2. Fluff Jobs – happy-hooker-type tales that present prostitution as a job like any other, with its pros & cons (no puns intended). This category also veers into the ‘how to’ genre (how to enter the biz, how to manipulate men, how to give a BJ like a pro, etc.), and is often intentionally titillating. This one is also uninteresting to me – I get the political impulse to white-wash & I share the yearning to be treated like anybody else. But in our culture, I personally just can’t buy that prostitution can be that agreeable. I wish it could. I wish we understood the need for & value of the Sacred Whore, and could structure the work to reflect that value – but our economic paradigm does just the opposite. To me, nothing is as complex and challenging as our society’s relationship to the intersection of sex and money (by which, perhaps I mean – hyper-masculinity), and working with that just can’t be light & fluffy.
  3. Reality Stories – the kind that say “I made this choice. No-one forced me into it and no-one prevented me from leaving it. And here’s my honest effort to tell you what that experience was like”. They usually steer a path somewhere between the first two – neither white-washing nor overtly victimized, refusing to be ashamed, feeling somewhat put-upon (often as much by the stigma as by the sexual experiences), sometimes graphic, but trying not to come across as gratuitously so. Efforts at serious writing. These are the ones I read.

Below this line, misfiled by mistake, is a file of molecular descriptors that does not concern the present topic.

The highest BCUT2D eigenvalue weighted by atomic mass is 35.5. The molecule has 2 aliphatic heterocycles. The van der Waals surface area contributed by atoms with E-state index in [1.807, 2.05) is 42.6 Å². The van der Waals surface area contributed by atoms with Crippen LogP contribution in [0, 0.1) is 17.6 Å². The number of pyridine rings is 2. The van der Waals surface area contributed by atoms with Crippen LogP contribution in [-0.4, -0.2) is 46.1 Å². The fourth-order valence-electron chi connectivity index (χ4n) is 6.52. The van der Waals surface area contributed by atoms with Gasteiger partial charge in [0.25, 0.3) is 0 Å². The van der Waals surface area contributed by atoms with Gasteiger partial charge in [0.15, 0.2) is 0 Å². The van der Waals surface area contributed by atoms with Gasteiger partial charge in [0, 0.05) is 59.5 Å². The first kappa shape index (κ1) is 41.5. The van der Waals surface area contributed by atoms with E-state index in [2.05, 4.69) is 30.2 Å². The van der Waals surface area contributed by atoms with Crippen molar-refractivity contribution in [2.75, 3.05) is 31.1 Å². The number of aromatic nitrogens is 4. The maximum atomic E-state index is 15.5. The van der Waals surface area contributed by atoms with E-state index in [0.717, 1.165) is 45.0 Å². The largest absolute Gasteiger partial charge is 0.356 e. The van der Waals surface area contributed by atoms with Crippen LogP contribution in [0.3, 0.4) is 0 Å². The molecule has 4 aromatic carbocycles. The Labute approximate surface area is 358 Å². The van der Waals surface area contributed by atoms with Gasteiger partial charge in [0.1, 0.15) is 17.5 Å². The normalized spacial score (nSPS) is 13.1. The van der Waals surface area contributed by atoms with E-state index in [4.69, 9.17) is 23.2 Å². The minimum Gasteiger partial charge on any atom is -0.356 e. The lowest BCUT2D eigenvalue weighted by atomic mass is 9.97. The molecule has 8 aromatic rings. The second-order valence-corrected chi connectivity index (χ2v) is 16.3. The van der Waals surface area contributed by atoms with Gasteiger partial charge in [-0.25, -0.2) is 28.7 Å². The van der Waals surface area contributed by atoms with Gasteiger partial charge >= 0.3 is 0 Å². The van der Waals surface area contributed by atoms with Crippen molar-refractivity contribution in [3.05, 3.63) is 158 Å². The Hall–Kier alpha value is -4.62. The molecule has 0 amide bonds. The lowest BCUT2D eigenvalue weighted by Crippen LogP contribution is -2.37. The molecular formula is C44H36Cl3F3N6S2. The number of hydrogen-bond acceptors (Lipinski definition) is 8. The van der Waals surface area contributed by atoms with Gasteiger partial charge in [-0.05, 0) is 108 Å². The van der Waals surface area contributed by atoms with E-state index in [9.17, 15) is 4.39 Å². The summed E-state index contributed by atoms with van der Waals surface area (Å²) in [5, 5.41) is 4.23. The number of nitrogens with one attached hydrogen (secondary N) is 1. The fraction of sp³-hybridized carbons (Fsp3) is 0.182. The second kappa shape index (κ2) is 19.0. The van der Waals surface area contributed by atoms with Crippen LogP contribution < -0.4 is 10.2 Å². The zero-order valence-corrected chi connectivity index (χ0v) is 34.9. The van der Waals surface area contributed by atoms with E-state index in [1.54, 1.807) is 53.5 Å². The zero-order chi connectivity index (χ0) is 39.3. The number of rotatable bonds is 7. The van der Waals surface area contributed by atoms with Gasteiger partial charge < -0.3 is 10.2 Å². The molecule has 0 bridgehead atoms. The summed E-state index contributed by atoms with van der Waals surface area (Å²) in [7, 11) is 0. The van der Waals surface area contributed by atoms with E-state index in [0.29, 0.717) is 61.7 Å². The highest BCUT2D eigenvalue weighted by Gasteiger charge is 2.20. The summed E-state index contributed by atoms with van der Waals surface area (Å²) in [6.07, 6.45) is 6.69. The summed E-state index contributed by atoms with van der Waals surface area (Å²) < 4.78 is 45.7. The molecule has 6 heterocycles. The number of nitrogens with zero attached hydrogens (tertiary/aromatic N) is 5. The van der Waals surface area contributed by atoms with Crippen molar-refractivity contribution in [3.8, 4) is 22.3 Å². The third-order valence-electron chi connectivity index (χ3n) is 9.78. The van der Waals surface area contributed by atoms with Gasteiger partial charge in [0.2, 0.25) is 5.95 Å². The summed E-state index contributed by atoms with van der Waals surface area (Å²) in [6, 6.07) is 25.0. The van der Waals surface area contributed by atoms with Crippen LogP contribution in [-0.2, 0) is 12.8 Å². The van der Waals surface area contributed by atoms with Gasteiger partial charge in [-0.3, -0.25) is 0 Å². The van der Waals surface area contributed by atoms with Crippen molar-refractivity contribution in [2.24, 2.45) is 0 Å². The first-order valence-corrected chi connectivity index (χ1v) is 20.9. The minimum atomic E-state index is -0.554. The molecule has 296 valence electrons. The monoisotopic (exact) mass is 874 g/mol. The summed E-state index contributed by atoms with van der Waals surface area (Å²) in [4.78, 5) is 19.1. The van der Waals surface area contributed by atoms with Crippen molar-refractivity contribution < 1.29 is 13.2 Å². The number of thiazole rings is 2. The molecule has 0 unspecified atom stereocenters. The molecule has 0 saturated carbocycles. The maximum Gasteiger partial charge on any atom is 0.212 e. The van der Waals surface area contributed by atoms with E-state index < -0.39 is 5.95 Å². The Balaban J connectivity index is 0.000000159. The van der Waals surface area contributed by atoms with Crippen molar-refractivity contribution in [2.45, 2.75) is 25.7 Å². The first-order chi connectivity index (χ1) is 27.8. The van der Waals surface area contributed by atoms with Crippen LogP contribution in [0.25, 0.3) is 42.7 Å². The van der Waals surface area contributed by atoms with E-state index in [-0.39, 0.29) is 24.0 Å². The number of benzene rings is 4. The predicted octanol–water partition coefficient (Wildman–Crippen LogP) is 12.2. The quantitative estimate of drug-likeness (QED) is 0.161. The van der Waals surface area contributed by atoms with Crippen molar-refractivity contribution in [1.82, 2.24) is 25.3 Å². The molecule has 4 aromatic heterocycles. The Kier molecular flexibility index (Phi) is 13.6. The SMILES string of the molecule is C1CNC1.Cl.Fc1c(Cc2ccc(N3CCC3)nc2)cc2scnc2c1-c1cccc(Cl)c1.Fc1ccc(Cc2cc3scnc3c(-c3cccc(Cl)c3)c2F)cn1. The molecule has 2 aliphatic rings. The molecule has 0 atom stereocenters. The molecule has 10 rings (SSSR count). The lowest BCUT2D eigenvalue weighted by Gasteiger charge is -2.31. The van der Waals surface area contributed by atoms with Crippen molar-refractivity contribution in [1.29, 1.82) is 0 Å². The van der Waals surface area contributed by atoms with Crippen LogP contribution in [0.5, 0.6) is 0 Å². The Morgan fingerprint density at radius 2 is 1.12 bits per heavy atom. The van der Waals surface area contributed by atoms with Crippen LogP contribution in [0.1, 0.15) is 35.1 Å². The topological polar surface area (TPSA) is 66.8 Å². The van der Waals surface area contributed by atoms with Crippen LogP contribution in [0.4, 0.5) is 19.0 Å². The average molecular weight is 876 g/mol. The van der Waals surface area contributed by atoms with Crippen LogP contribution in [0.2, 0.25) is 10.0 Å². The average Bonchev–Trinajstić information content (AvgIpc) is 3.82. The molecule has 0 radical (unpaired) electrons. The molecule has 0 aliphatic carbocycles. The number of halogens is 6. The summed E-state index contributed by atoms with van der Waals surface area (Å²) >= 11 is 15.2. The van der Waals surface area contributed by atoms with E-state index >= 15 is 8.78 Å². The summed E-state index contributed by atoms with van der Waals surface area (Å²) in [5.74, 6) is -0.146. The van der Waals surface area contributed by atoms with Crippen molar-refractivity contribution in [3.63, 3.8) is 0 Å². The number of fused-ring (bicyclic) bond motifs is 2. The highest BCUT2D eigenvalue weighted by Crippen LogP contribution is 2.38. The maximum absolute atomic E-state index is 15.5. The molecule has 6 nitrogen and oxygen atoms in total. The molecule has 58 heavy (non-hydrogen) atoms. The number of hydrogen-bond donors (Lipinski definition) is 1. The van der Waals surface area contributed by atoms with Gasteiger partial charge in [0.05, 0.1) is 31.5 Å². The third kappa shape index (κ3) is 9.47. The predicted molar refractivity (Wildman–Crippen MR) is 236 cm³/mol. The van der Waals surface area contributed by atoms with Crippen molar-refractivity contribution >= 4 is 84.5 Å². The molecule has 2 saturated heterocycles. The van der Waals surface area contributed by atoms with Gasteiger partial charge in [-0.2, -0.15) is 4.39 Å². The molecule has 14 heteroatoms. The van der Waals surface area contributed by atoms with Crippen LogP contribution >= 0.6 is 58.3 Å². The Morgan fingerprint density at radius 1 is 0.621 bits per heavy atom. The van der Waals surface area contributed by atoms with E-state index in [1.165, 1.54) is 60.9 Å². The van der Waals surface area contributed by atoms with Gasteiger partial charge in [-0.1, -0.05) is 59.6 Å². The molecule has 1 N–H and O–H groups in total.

My memoir would have been the third kind if I’d written it 10-20 years ago. I read them in part just to know what’s been written, in part to find kindred spirits, and in part to understand myself and my tribe better – because I think there is value in understanding us. But over the years I’ve concluded that the insight I’m looking for doesn’t  emerge in the first decade after prostitution.